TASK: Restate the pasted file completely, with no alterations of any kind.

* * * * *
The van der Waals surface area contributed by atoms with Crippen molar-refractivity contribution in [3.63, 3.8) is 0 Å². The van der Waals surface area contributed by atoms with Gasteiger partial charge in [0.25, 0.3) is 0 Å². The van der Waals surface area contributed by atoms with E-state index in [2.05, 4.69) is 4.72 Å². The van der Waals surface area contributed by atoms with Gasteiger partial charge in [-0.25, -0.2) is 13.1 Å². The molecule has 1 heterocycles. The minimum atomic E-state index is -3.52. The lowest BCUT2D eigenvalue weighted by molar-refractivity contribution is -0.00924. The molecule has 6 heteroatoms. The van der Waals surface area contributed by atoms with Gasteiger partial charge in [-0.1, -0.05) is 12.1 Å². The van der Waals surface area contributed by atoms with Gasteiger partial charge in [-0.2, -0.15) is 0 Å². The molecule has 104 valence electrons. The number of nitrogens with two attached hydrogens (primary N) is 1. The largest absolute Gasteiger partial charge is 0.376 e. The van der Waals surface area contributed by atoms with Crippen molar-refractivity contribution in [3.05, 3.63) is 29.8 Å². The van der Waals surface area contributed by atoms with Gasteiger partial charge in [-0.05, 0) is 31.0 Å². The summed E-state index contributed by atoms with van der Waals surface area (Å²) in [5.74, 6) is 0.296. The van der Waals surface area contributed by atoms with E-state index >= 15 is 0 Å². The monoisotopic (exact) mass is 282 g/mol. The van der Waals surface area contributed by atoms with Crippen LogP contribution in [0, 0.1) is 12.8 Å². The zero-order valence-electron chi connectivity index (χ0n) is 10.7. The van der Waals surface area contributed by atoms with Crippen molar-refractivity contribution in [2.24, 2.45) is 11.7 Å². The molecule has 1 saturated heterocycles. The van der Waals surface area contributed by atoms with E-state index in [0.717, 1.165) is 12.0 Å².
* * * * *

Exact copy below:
The van der Waals surface area contributed by atoms with Crippen molar-refractivity contribution in [3.63, 3.8) is 0 Å². The van der Waals surface area contributed by atoms with Gasteiger partial charge in [0.25, 0.3) is 0 Å². The van der Waals surface area contributed by atoms with E-state index in [2.05, 4.69) is 4.72 Å². The van der Waals surface area contributed by atoms with Gasteiger partial charge in [-0.25, -0.2) is 13.1 Å². The molecule has 1 heterocycles. The minimum atomic E-state index is -3.52. The lowest BCUT2D eigenvalue weighted by molar-refractivity contribution is -0.00924. The molecule has 6 heteroatoms. The van der Waals surface area contributed by atoms with Gasteiger partial charge in [-0.1, -0.05) is 12.1 Å². The van der Waals surface area contributed by atoms with Gasteiger partial charge in [-0.2, -0.15) is 0 Å². The molecule has 104 valence electrons. The number of nitrogens with two attached hydrogens (primary N) is 1. The largest absolute Gasteiger partial charge is 0.376 e. The van der Waals surface area contributed by atoms with Crippen molar-refractivity contribution in [3.05, 3.63) is 29.8 Å². The van der Waals surface area contributed by atoms with Gasteiger partial charge in [-0.05, 0) is 31.0 Å². The summed E-state index contributed by atoms with van der Waals surface area (Å²) in [5.74, 6) is 0.296. The van der Waals surface area contributed by atoms with E-state index >= 15 is 0 Å². The monoisotopic (exact) mass is 282 g/mol. The van der Waals surface area contributed by atoms with Crippen LogP contribution in [0, 0.1) is 12.8 Å². The zero-order valence-electron chi connectivity index (χ0n) is 10.7. The van der Waals surface area contributed by atoms with Crippen molar-refractivity contribution in [2.24, 2.45) is 11.7 Å². The molecule has 1 saturated heterocycles. The van der Waals surface area contributed by atoms with E-state index in [0.717, 1.165) is 12.0 Å².